Exclusion has been an Apple core value consistently under the charismatic leadership of Steve Jobs. People laugh about him being a perfectionist control freak. The saying “buying a Mac is like buying a car with its bonnet wielded shut” is not a totally unfair description of the way the company restricts the software and hardware that will run with its computers and other devices.
For its fanatically loyal consumers it’s a philosophy that works. Apple’s products are generally reliable with an ease and consistency of use that competitors often lack. When you buy a non-Apple PC, for instance, you can choose whether it runs Windows or another operating system and an almost infinite number of other programs and peripherals. With the amount of choice given to consumers who aren’t experts, it’s amazing their computers don’t crash more often.
This flexibility is at the heart of another “joke”, if that’s the right way to describe the thoughts of Italian intellectual Umberto Eco. In 1994 he described Microsoft’s software as Protestant. “It allows free interpretation of scripture, demands difficult personal decisions, imposes a subtle hermeneutics upon the user and takes for granted the idea that not all can achieve salvation.”
Apple, he said, was Catholic. “It tells the faithful how they must proceed step by step to reach –if not the kingdom of Heaven – the moment in which their document is printed.” The parallels continue today, sometimes in ways that are less than edifying.
Ensuring that adherents only follow the one true way also means excluding works that might lead them on the wrong path. So, for over 400 years until 1966, the Catholic Church published the Index Librorum Prohibitorum or “List of Prohibited Books” to protect the faithful. Now it’s Apple’s turn.
It set up a system of approval for its App Store with apparently benevolent logic. Buyers know they won’t download anything which could have a nasty effect on their treasured iPhones. Of course, a 30 per cent cut from each app sold doesn’t do Apple’s profits any harm either, but it’s also a slippery slope.
For several months Apple has been excluding apps from its store on grounds not of reliability, but of taste. Many of these apps are “adult themed”, but not exactly hardcore pornography. In February, for instance, the Wobble iBoobs App was pulled. This threat to public decency allowed users to mark areas on a picture to make them jiggle with a shake of the iPhone. There’s a fully-clothed demonstration of the Australian app here.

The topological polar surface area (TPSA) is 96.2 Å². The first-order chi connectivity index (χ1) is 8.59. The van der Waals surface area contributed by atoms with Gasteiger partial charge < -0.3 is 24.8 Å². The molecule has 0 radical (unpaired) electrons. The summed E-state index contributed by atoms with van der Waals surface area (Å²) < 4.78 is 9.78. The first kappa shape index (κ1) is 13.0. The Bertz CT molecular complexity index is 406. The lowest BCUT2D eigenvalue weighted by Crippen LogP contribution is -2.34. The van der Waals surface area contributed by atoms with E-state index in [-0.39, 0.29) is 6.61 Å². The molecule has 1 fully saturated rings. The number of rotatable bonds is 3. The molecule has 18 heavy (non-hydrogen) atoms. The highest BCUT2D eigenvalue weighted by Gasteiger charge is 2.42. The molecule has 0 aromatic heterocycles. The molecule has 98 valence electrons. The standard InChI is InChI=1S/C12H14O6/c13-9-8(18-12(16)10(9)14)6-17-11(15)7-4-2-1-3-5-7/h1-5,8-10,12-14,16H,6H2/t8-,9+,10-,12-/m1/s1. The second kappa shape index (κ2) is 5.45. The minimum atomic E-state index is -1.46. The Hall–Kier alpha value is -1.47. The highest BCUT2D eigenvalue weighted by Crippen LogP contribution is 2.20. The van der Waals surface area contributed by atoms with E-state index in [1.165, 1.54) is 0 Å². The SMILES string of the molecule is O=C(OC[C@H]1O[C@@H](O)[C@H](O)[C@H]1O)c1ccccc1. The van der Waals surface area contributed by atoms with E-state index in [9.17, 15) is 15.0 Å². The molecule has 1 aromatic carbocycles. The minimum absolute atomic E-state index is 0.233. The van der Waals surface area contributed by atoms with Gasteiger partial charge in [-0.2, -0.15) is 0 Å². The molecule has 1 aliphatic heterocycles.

It’s all a bit of a giggle when nothing more is involved than a few mucky mobile phone games. But Apple is moving into a new arena with the iPad. One of its main goals is to “reimagine” the traditional printed book. I hope it fails. Refusing to sell silly smut is one thing, censoring magazines and books is another.
However, from a purely business perspective there might not be much difference. The iPad just has a bigger screen. To take advantage of this, publishers are creating apps to display content including digital versions of newspapers, books and magazines. But before an app goes on sale its supplier has to agree to a “Regional Content Review”, where Apple decides what is suitable for a particular country.
One of the biggest players in the world of digital magazines is Zinio which claims to have 50,000 titles on its online newsstand. Pay a subscription now and you can read any of them on your laptop. There’s also an iPad app to allow owners to see the likes of National Geographic in glorious colour.
But Zinio also produces digital versions of Playboy and Penthouse. The company recently told ZDNet that these won’t be available to American iPad users. And it’s not just these “top-shelf” titles; lad mags such as FHM and Maxim will be banned by Apple, along with Vogue France because it features occasional artistic nudity.
OK, so the Americans can be particularly prudish, and a lack of nipples on the iPad probably isn’t a major civil liberties issue. But the same arguments about local sensitivities can be used in countries such as Saudi Arabia, Burma and China, which actually manufactures the iPad. As Google’s currently discovering, the Chinese have fairly hard line sensitivities when it comes to censorship.
Some will point out that there are ways to circumvent the content controls on the iPad. But that’s irrelevant. The point is that a device which has the stated aim of replacing the printed book has been developed with a built-in censorship mechanism at its core. That should concern us all.
It’s not just Apple that’s guilty. In an act of supreme irony, Amazon removed copies of 1984 from its customers’ Kindles. They switched on their e-readers to find George Orwell’s books had just disappeared from memory. Amazon’s action was intended to resolve a breach of copyright, but Big Brother couldn’t have done it better.
Of course, if it ever happens it’ll take a long time for e-readers to supplant printed books. But, as they fall in price, it’ll make sense for publications with small print runs to go purely digital. If these books or magazines upset the wrong people Apple, Amazon or the authorities will be able to make them vanish. No dictator will need to burn books ever again.
This sounds extreme, but censorship is pernicious. Freedom of the press, for instance, doesn’t affect 99.99 per cent of newspaper articles. It’s vital for the one in 10,000 that expose wrongdoing. Anything that makes the work of censors easier is a threat.